The meeting was in full swing when unexpectedly my heart started to beat faster. “Did I drink too much coffee this morning?” I thought. But all of a sudden I could feel the heat rush through my body. I quickly peeled off my jacket. “Hot Flash!” my mind screamed. I reached for a piece of paper to fan my red face and continued discussing the day’s agenda. Luckily the hot flash was short. Menopause can be a difficult time in some women’s lives because of the symptoms they have, while others may have few problems. I want to pass on reliable facts to you on menopause symptoms and estrogen therapy.
What is Menopause?
As you come to the end of your reproductive years, your ovaries will stop releasing an egg each month. Your menstrual cycle will end and your estrogen hormone level will decrease. After you have gone a whole year without a menstrual period, you are considered to be in menopause. This usually occurs between the ages of 45 and 50.
How Do I Know I’m Going Through Menopause?
Your doctor could give you a blood test to check your hormones, but more than likely the first sign of menopause will be irregular periods. Insomnia, mood swings, fatigue and anxiety can also be signs that you are heading toward menopause. Perimenopause is the term for the time period that a woman goes through right before menopause. Since all of our bodies are different, don’t expect the exact same symptoms as your best friend. Some other symptoms of perimenopause are “brain fog”, weight gain, thinning of hair, and even heart palpitations and breast tenderness.
Women’s Most Common Symptoms During Menopause
Hot flashes can be very concerning and frustrating. One minute your body feels fine and suddenly a warm feeling rushes over your body. Your face flushes and you perspire. This feeling may last a few seconds to several minutes. When you have a hot flash at night, it is called a night sweat. While tucked into your cozy bed you may end up sweating and wake up soaking wet. Believe me, this is very uncomfortable.
Your body tries to maintain the normal balance of chemicals flowing through your body. With the fluctuation of your hormones during menopause, hot flashes and night sweats
accompanied with your daily stress can steal hours of shut eye. In order to stay healthy, you need enough sleep, 6-8 hours are recommended.
Osteoporosis (Brittle-Bone Disease)
With the decline in estrogen levels, your bones become less dense, making it easier for a bone to fracture. Women may lose an average of 25 percent of their bone mass during menopause. Estrogen therapy can be used to treat brittle bones. Calcium and Vitamin D supplements may be recommended by your doctor.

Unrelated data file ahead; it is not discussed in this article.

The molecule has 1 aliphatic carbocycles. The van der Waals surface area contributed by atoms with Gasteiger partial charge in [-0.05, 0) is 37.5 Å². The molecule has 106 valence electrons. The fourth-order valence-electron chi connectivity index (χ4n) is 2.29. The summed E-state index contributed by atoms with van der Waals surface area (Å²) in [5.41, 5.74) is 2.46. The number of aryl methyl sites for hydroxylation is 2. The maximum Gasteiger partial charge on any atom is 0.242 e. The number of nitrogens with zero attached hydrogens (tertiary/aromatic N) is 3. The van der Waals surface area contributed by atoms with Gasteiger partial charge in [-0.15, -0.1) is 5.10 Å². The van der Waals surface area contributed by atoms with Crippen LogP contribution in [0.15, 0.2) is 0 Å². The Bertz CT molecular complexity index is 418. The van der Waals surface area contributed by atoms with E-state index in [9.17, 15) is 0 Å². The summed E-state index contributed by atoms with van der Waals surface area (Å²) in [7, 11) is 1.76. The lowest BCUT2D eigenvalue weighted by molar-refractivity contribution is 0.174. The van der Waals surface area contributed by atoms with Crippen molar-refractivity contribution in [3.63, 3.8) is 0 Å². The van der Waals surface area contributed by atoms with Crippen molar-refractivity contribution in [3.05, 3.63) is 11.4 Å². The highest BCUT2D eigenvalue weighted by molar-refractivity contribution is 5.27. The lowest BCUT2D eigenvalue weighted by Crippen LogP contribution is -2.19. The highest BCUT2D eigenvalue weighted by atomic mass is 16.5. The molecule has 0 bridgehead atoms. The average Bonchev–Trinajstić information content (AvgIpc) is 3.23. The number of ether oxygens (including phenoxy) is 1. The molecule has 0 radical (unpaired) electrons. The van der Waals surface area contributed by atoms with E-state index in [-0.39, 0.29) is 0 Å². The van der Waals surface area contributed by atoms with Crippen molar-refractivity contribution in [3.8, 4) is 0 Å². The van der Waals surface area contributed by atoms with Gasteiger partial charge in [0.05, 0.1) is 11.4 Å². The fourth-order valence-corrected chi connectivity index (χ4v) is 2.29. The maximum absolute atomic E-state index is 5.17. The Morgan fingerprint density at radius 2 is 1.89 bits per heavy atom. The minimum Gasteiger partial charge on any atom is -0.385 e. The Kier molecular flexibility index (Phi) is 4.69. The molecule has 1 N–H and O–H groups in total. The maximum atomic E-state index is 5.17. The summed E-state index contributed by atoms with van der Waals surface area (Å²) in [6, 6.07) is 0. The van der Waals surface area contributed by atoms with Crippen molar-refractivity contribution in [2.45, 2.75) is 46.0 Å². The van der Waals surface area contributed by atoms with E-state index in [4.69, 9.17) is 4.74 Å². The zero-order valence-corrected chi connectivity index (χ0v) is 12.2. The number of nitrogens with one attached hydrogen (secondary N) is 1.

Estrogen: Can It Help the Symptoms?
Kimberly J. Miller, MD (Clinical Associate Professor and General Obstetrics) from the UW –Madison School of Medicine provided her knowledge about estrogen and menopause. “Hot flashes are the symptoms that can be most reliably cured with estrogen. The dose needed varies with the woman. It is usual to start with a 0.45 or 0.625 mg dose and then increase the dosage if hot flashes continue. Medical conditions play a big role in the decision as to whether a woman would be willing to take estrogen or if a doctor will prescribe it. A woman at risk for forming blood clots or at risk for breast cancer would probably not be a good candidate for hormone replacement therapy.”
Estrogen may be given as an oral pill or with a transdermal patch. “Topical estrogen in low doses is felt to be safer than the oral pills or the transdermal patches. The dose is very low and does not increase the blood levels appreciably if taken as recommended. There is estrogen cream, a ring and estrogen suppositories. These medications help with the dryness symptoms,” said Dr. Miller.
Lifestyle Changes: Can They Help the Symptoms?
Lifestyle changes may alleviate menopause symptoms. “Exercise has been thought to be helpful. Again, it won’t be as helpful as estrogen. But exercise has tons of other health benefits and is certainly worth trying. There is some thought that hot beverages and spicy food can be triggers for hot flashes and so avoiding triggers may be helpful,” advised Dr. Miller. Other suggestions include wearing layers of clothes that you can add or remove as needed. Wearing loose clothing instead of tight fitting, as tight clothes will make you even more uncomfortable during the hot flash.
Whether you breeze through menopause or find yourself struggling with symptoms remember that your health care provider will help you make the right choices for your body and your optimum health.
Because it all begins with a healthy woman…
Sue Ann Thompson is founder and president of the Wisconsin Women’s Health Foundation (WWHF), a statewide non-profit organization whose mission is to help Wisconsin women and their families reach their healthiest potential. WWHF provides programs and conducts forums that focus on education, prevention, and early detection; connects individuals to health resources; produces and distributes the most up-to-date health education and resource materials; and, awards grants and scholarships to women health researchers and related community non-profits. To learn more, visit wwhf.org or call 1-800-448-5148.